Hopefully this year we'll see not only the return of the tsunami warning centers to social media but also the establishment of a new tsunami web portal to improve and centralize how tsunami information is presented online.  NOAA has other portals like the new that are starting to show how organizing content based on topic rather than based on the organizational structure is a much more effective way to reach the intended audiences.  It's part of the gov2.0 strategy to make government information more open, transparent, and accessible.

I think everyone is glad yesterday's tsunami was not damaging.  However, some might feel that the event was overhyped in the media and that the warning was extreme.  The tsunami warning system is conservative in that the decision-making processes err on the side of caution and prefer to overwarn rather than underwarn.  After all, missing a potentially dangerous event would be unacceptable.  However, warnings and evacuations carry their own risks since they can incite panic, cause car accidents, and are expensive.  We must walk a fine line between keeping a conservative approach so we don't miss a warning with appearing to cry wolf because that will only serve to desensitive the citizenry to the threat in the future.  To quote a former mentor of mine, I think we threaded that needle between apathy and panic quite well yesterday, and the handling of the event was a resounding success.

The views and opinions expressed in this post are mine alone and don't necessarily represent those of NOAA.

UPDATE: 2 March 2010
Check out my interview with the AGU Geohazards Blog.


John Garcia said…
Awesome blog post, Brian!

Will definately be following you and your tweets during the next emergency situation.

Looking forward to the Gov 2.0 movement and seeing a forward thinking approach to future events.

John Garcia
Doc said…
I agree with John you did a killer job covering the events from yesterday. And I dream of a Gov 2.0 movement as so much could be learned form a potentially tragic situation.

Shawn "Doc" Boyd
Steve Lunceford said…
Cool to get a peek behind the scenes, John.

Shame you had to shut down official social accounts on Twitter and Facebook. PTWC is part of NOAA, correct? Which itself is part of Dept of Commerce? I was under the impression that most ambiguity around ToU's ended a while back, with listing approved social networks and Twitter's ToS being widely viewed as gov-friendly. Heck, even Commerce's @SecLocke is on Twitter (as are 2,600+ other accounts in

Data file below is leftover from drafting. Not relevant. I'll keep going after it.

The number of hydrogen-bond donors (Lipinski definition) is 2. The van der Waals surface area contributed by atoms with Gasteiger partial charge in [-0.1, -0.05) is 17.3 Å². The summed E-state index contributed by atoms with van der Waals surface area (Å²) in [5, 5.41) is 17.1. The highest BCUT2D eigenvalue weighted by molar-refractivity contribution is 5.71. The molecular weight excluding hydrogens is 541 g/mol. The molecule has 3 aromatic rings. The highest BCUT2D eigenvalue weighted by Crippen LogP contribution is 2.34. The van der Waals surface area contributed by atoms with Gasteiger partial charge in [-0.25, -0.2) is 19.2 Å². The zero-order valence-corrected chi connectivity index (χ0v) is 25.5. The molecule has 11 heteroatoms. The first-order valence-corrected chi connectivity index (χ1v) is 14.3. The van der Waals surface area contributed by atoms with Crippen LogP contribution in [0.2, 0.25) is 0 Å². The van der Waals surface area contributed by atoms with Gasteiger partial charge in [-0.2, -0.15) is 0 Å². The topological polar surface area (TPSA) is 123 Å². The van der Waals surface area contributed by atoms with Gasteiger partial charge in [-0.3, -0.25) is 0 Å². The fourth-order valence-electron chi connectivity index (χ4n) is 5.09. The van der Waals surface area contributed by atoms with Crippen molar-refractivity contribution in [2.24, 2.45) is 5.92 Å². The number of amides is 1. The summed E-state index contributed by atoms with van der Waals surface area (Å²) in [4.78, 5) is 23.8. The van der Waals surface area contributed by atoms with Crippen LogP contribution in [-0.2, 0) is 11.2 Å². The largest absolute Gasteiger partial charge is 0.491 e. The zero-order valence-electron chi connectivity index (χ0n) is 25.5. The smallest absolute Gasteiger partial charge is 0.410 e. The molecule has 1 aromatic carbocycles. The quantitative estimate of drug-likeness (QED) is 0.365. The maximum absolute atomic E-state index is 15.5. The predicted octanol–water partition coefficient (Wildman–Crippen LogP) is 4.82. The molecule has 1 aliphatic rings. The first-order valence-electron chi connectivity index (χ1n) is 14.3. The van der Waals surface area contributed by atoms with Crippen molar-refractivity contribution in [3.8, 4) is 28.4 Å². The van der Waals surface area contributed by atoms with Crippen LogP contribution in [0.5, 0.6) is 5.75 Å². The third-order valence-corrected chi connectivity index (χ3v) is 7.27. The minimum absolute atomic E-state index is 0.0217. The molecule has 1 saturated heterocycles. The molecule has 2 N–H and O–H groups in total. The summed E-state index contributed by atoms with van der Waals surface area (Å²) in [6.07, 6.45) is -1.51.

Matt Thyer said…
Coverage was awesome Brian, a PTWC broadcast on Twitter would solve a lot of problems immediately since a push feed of this nature can be subscribed to via just about any device. Imagine a future in which you can subscribe to the PTWC's warning feed on your cell phone. Need more information, click on the link and visit the site. If there's a problem with management in this case that's exactly where the problem resides. I can't account for that kind of shortsightedness, but can tell you that use of Twitter as a warning/information platform solve a lot of problems without investment, immediately.

BTW went trail running yesterday and as was thinking of suit designs.
Anonymous said…
Actually, the only lists ToS agreement with GSA - each Department has to review/approve the ToS agreements for their use. DoC has signed a few of the ToS agreements and is in the process of establishing a process to set up government accounts.
BrianShiro said…
Exactly. It's department-dependent, but the ice is breaking. Good things are coming.
Roxanne Darling said…
Dear Brian, Awesome details and graphics - mahalo nui for taking the time to do that after pulling a 40-hour shift! As I posted on Twitter, no apologies needed from PTWC - I personally believe the collective consciousness kicked in to "Butterfly Effect on Steroids" and helped calm the Pacific. I suppose you also saw last week that DOD has approved use of social media for its personnel.

I've been asking my followers to send thank you's to all of you there, as we do so appreciate the work, the intelligence, the caring, and the pressure involved in all that you do for us.
Norman Copeland said…
I'm just glad that someone as caring about the public welfare aswell as researching new and improved methods of protecting public interest is an acknowledged professional to consult.

I keep dreading the san antonio fault, I've been saying for years that magnet's would allow house's to hover above ground during such an event.

It could become government legislation one day when some more influencial people at the front of this generation get the nod to head the departments.

Charles Bolden of NASA has just organised three directors jobs that I assume will be managing the new research and development funding for the NASA 2011 budget, with some gratitude it could perhaps consider a simple building that hovers on magnets, it would be useful for off world exploration bases and would work for any surface, it would probably be the start of anti gravity platforms.


Popular posts from this blog

New CSA, ESA, and JAXA Astronauts

Insider tips on NASA's astronaut selection

The Astronaut Hopeful's Manifesto